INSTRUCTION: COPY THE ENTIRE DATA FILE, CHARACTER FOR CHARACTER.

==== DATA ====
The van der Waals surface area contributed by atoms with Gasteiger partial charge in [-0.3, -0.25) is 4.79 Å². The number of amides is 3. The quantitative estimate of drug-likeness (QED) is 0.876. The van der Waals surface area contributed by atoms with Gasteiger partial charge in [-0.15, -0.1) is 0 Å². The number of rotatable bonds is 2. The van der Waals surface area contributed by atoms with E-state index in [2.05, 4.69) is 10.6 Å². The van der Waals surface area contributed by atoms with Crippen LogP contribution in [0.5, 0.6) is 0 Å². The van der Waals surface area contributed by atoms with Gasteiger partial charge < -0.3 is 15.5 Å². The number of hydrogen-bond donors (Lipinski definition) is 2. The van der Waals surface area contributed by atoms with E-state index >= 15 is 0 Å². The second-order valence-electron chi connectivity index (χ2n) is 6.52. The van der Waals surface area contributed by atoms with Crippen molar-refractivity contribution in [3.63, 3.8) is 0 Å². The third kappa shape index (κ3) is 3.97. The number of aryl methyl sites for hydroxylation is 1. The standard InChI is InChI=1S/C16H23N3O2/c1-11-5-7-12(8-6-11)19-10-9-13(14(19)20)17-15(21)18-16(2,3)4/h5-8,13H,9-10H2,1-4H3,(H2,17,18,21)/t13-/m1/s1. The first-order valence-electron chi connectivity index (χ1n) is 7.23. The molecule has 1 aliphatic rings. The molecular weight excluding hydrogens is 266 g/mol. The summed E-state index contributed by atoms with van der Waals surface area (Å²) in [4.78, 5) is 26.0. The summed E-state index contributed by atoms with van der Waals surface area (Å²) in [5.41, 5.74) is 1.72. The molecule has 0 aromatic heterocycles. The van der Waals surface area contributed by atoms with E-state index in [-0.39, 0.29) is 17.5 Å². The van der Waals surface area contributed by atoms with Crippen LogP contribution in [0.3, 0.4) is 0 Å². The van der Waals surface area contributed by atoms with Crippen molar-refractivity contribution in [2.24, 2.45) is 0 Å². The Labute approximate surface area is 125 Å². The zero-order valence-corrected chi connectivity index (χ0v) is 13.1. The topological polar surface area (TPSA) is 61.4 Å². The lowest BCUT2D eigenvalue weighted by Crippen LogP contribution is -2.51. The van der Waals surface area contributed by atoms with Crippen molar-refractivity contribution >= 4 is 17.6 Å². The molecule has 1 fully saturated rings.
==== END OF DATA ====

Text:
The van der Waals surface area contributed by atoms with Gasteiger partial charge in [-0.3, -0.25) is 4.79 Å². The number of amides is 3. The quantitative estimate of drug-likeness (QED) is 0.876. The van der Waals surface area contributed by atoms with Gasteiger partial charge in [-0.15, -0.1) is 0 Å². The number of rotatable bonds is 2. The van der Waals surface area contributed by atoms with E-state index in [2.05, 4.69) is 10.6 Å². The van der Waals surface area contributed by atoms with Crippen LogP contribution in [0.5, 0.6) is 0 Å². The van der Waals surface area contributed by atoms with Gasteiger partial charge < -0.3 is 15.5 Å². The number of hydrogen-bond donors (Lipinski definition) is 2. The van der Waals surface area contributed by atoms with E-state index >= 15 is 0 Å². The second-order valence-electron chi connectivity index (χ2n) is 6.52. The van der Waals surface area contributed by atoms with Crippen molar-refractivity contribution in [3.63, 3.8) is 0 Å². The third kappa shape index (κ3) is 3.97. The number of aryl methyl sites for hydroxylation is 1. The standard InChI is InChI=1S/C16H23N3O2/c1-11-5-7-12(8-6-11)19-10-9-13(14(19)20)17-15(21)18-16(2,3)4/h5-8,13H,9-10H2,1-4H3,(H2,17,18,21)/t13-/m1/s1. The first-order valence-electron chi connectivity index (χ1n) is 7.23. The molecule has 1 aliphatic rings. The molecular weight excluding hydrogens is 266 g/mol. The summed E-state index contributed by atoms with van der Waals surface area (Å²) in [4.78, 5) is 26.0. The summed E-state index contributed by atoms with van der Waals surface area (Å²) in [5.41, 5.74) is 1.72. The molecule has 0 aromatic heterocycles. The van der Waals surface area contributed by atoms with E-state index in [-0.39, 0.29) is 17.5 Å². The van der Waals surface area contributed by atoms with Crippen LogP contribution in [0.3, 0.4) is 0 Å². The van der Waals surface area contributed by atoms with Crippen molar-refractivity contribution in [2.24, 2.45) is 0 Å². The Labute approximate surface area is 125 Å². The zero-order valence-corrected chi connectivity index (χ0v) is 13.1. The topological polar surface area (TPSA) is 61.4 Å². The lowest BCUT2D eigenvalue weighted by Crippen LogP contribution is -2.51. The van der Waals surface area contributed by atoms with Crippen molar-refractivity contribution >= 4 is 17.6 Å². The molecule has 1 fully saturated rings.